‘Cormorant’ salvages trawler off Dunkirk
The fishing vessel Nieuwpoort 28 was transported to Flushing in Cormorant’s slings. Photo: Peter Buteijn
Dutch towage and salvage specialist Multraship has undertaken the salvage of fishing trawler Nieuwpoort 28 (N28), which capsized off Dunkirk on 1 March.
Multraship used its recently upgraded floating sheerlegs Cormorant to successfully complete a challenging operation.
The trawler capsized twenty miles off the French/Belgian coast. It was upside-down in the water and the French and Belgian Coastguards mobilised a Search & Rescue operation during which Navy divers searched the vessel but were unable to find any of the trawler’s three crew members. Two brothers and their brother-in-law were all from the close knit Zeeland fishing community.
On 3 March, Multraship was awarded the salvage contract. It mobilised its Multratug 18, which held position while air was pumped into the trawler to keep it afloat. The initial plan had been to tow the trawler to shallow water near Flushing to parbuckle it with the Cormorant. But when clearance could not be obtained from the Belgian authorities to enter their waters with the capsized but floating tow, the Cormorant had to be mobilised to the site of the casualty.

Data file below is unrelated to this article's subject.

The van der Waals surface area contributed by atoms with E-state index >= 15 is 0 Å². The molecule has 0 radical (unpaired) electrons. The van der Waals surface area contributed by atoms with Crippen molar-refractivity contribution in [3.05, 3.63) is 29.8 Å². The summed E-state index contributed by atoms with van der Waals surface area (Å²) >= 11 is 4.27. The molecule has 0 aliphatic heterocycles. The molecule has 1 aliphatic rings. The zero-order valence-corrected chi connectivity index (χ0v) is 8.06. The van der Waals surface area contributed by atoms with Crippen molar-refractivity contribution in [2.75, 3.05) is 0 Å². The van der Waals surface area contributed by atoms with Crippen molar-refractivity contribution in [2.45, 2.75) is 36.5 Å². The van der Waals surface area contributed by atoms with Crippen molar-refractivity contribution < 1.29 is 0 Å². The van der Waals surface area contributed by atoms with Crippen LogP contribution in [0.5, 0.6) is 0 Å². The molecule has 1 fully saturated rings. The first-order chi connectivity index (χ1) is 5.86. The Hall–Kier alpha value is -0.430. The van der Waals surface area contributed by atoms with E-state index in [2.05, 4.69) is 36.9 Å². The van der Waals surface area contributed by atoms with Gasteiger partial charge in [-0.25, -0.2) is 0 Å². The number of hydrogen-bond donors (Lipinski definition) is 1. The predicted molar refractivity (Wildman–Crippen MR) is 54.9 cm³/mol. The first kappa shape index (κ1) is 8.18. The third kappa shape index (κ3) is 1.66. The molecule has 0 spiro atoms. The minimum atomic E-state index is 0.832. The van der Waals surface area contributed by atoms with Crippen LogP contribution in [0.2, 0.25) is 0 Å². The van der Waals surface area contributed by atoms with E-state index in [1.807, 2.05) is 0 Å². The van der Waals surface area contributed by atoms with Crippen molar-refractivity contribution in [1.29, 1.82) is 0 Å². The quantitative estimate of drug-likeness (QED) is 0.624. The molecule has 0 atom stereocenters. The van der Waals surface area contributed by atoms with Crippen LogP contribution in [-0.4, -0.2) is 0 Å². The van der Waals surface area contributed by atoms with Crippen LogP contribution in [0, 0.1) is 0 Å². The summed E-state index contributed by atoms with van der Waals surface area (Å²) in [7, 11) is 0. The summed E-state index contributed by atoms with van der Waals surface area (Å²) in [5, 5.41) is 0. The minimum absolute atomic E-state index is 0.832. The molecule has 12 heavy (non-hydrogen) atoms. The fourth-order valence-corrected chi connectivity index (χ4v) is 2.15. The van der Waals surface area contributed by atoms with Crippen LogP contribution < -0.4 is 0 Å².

The Cormorant arrived at the site on the night of 4 March and, after divers had inspected the casualty overnight, slings were prepared on the next tide and the trawler was parbuckled on 5 March. The Nieuwpoort 28 was then pumped dry, after which a search failed to locate the missing crew members.
By this time the weather had deteriorated to such an extent that it was not possible to get the trawler out of the slings and safely break up the Cormorant’s four point mooring system. Subsequently it was decided it would be safer to wait for a better weather window and transport the trawler to Flushing in the Cormorant’s slings, under tow by Multratug 18.
On 7 March, the convoy arrived at Flushing, where the slings were removed, and the trawler was subsequently towed to Multraship’s home port of Terneuzen, where it was redelivered to its owners. An investigation into the cause of the accident is currently under way.
Multraship had a team of approximately forty people working on the salvage operation. Its managing director Leendert Muller said, ‘This was a challenging job, successfully completed, but our sympathies of course lie with the families of the missing crew members.
‘The Cormorant is stationed in the Flushing/River Scheldt area and we have only recently fitted a new A-frame and upgraded it to 600 tons lifting capacity. It certainly proved its worth on this occasion.’
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